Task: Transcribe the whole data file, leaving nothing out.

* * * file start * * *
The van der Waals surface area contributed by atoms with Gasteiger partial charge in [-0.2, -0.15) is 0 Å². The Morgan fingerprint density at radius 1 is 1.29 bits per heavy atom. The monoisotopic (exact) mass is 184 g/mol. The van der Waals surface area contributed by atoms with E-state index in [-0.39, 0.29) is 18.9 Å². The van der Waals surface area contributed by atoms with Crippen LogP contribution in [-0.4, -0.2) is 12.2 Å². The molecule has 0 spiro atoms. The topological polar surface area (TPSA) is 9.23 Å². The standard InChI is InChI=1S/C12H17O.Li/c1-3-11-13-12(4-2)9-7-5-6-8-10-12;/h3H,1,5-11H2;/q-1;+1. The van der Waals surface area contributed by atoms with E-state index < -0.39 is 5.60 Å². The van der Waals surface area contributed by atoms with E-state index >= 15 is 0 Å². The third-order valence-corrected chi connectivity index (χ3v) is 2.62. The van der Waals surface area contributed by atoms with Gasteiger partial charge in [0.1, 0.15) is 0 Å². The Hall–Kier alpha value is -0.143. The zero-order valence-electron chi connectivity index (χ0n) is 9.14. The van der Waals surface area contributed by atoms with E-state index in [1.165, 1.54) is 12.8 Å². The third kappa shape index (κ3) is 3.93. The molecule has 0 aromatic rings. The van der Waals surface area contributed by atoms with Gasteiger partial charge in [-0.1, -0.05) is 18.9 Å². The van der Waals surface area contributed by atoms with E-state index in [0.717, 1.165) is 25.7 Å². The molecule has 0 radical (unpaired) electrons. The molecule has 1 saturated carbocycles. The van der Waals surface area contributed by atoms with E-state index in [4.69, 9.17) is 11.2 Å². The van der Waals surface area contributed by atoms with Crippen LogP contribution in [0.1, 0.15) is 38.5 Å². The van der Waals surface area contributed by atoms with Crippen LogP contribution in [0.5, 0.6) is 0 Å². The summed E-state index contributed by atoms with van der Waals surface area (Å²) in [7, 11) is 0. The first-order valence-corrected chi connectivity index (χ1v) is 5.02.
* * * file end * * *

The van der Waals surface area contributed by atoms with Gasteiger partial charge in [-0.2, -0.15) is 0 Å². The Morgan fingerprint density at radius 1 is 1.29 bits per heavy atom. The monoisotopic (exact) mass is 184 g/mol. The van der Waals surface area contributed by atoms with E-state index in [-0.39, 0.29) is 18.9 Å². The van der Waals surface area contributed by atoms with Crippen LogP contribution in [-0.4, -0.2) is 12.2 Å². The molecule has 0 spiro atoms. The topological polar surface area (TPSA) is 9.23 Å². The standard InChI is InChI=1S/C12H17O.Li/c1-3-11-13-12(4-2)9-7-5-6-8-10-12;/h3H,1,5-11H2;/q-1;+1. The van der Waals surface area contributed by atoms with E-state index < -0.39 is 5.60 Å². The van der Waals surface area contributed by atoms with E-state index >= 15 is 0 Å². The third-order valence-corrected chi connectivity index (χ3v) is 2.62. The van der Waals surface area contributed by atoms with Gasteiger partial charge in [0.1, 0.15) is 0 Å². The Hall–Kier alpha value is -0.143. The zero-order valence-electron chi connectivity index (χ0n) is 9.14. The van der Waals surface area contributed by atoms with E-state index in [1.165, 1.54) is 12.8 Å². The third kappa shape index (κ3) is 3.93. The molecule has 0 aromatic rings. The van der Waals surface area contributed by atoms with Gasteiger partial charge in [-0.1, -0.05) is 18.9 Å². The van der Waals surface area contributed by atoms with E-state index in [0.717, 1.165) is 25.7 Å². The molecule has 0 radical (unpaired) electrons. The molecule has 1 saturated carbocycles. The van der Waals surface area contributed by atoms with E-state index in [4.69, 9.17) is 11.2 Å². The van der Waals surface area contributed by atoms with Crippen LogP contribution in [0.1, 0.15) is 38.5 Å². The van der Waals surface area contributed by atoms with Crippen LogP contribution in [0.5, 0.6) is 0 Å². The summed E-state index contributed by atoms with van der Waals surface area (Å²) in [7, 11) is 0. The first-order valence-corrected chi connectivity index (χ1v) is 5.02.